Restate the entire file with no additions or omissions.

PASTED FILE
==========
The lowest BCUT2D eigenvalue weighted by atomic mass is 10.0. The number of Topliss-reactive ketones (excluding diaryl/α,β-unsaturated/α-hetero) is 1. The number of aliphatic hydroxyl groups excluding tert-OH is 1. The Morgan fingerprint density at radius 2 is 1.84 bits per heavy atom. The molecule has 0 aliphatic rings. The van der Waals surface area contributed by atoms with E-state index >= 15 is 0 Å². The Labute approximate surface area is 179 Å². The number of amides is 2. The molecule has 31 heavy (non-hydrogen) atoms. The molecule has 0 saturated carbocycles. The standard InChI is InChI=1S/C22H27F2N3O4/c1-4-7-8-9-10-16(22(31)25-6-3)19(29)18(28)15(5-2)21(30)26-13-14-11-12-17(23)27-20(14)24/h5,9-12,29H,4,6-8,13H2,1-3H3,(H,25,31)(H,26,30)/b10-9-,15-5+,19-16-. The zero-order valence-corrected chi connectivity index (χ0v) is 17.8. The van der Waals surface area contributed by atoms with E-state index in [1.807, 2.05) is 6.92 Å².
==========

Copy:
The lowest BCUT2D eigenvalue weighted by atomic mass is 10.0. The number of Topliss-reactive ketones (excluding diaryl/α,β-unsaturated/α-hetero) is 1. The number of aliphatic hydroxyl groups excluding tert-OH is 1. The Morgan fingerprint density at radius 2 is 1.84 bits per heavy atom. The molecule has 0 aliphatic rings. The van der Waals surface area contributed by atoms with E-state index >= 15 is 0 Å². The Labute approximate surface area is 179 Å². The number of amides is 2. The molecule has 31 heavy (non-hydrogen) atoms. The molecule has 0 saturated carbocycles. The standard InChI is InChI=1S/C22H27F2N3O4/c1-4-7-8-9-10-16(22(31)25-6-3)19(29)18(28)15(5-2)21(30)26-13-14-11-12-17(23)27-20(14)24/h5,9-12,29H,4,6-8,13H2,1-3H3,(H,25,31)(H,26,30)/b10-9-,15-5+,19-16-. The zero-order valence-corrected chi connectivity index (χ0v) is 17.8. The van der Waals surface area contributed by atoms with E-state index in [1.807, 2.05) is 6.92 Å².